A group of Dallas County constables were in federal court Tuesday to ask a judge to stop county commissioners from eliminating more than 30 positions from their staffs. Constables Ben Adamcik, Jim Gilliand, Beth Villarreal and Roy Williams Jr. are seeking a temporary restraining order to prevent the cuts. They say the jobs are being eliminated as retaliation connected to a whistleblower investigation into potential misconduct by Commissioner John Wiley Price, former Constable Jaime Cortes and Constable Derick Evans. But county officials say the positions are being cut because of budget issues and that some of the duties will are being shifted to the Dallas County Sheriff’s Department. “If [the constables] want to run for commissioner, they can,” said Dolena Westergard, assistant district attorney for Dallas County. “But at this point they’re just constables, and their opinions are of no value.” U.S. District Judge Royal Ferguson granted the constables a hearing on Sept. 29 and 30 for a preliminary injunction so that witnesses can testify on the issue. “This raises serious concern that decisions are being made to retaliate against people exercising their 14th Amendment rights,” the judge said. “There has to be strong proof that we’re talking about retaliation.” The proposal was on the commissioners’ agenda for Tuesday morning, but the court delayed its vote until the judge rules on the matter. WFAA-TV (Channel 8) contributed to this report. STEPHANIE COLLINS Staff Writer -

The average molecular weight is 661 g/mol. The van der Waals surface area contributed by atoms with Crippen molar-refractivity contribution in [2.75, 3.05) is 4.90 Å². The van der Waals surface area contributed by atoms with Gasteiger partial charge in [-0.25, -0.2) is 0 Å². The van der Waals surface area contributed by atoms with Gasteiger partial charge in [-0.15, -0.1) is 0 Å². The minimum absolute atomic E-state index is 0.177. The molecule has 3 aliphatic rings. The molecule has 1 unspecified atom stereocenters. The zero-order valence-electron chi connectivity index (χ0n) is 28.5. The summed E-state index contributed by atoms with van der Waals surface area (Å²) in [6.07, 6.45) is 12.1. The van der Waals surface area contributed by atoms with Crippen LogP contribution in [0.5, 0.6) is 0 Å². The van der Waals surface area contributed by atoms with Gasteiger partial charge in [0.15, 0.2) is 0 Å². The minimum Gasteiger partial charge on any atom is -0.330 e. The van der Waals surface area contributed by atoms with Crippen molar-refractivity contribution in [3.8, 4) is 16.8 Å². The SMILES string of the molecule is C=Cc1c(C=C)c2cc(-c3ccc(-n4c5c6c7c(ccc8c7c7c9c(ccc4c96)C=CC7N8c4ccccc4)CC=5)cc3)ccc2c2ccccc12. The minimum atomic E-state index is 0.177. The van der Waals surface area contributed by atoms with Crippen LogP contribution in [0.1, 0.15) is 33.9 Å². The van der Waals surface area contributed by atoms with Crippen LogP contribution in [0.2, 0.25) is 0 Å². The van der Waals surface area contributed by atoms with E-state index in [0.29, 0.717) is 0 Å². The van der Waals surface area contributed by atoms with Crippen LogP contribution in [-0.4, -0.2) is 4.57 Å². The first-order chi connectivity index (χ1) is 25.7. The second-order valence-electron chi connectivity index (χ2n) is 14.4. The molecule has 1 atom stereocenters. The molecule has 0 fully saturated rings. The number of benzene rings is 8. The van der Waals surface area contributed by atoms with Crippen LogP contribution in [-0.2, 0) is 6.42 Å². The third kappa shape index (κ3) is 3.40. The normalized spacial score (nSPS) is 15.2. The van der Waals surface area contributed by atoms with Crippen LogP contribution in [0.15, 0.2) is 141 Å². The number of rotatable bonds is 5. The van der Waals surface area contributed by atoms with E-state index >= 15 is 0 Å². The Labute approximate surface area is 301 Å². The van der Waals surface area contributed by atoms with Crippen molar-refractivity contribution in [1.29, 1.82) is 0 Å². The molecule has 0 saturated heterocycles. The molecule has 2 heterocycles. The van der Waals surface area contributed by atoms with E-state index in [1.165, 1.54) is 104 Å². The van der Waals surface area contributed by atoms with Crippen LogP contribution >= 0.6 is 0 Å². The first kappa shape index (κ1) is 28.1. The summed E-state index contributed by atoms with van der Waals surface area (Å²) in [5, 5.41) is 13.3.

Thursday, September 1, 2011

Onlooker Had the Right to Videotape Arrest, Circuit Rules

Onlooker Had the Right to Videotape Arrest, Circuit Rules
The New York Law Journal by Zoe Tillman - September 1, 2011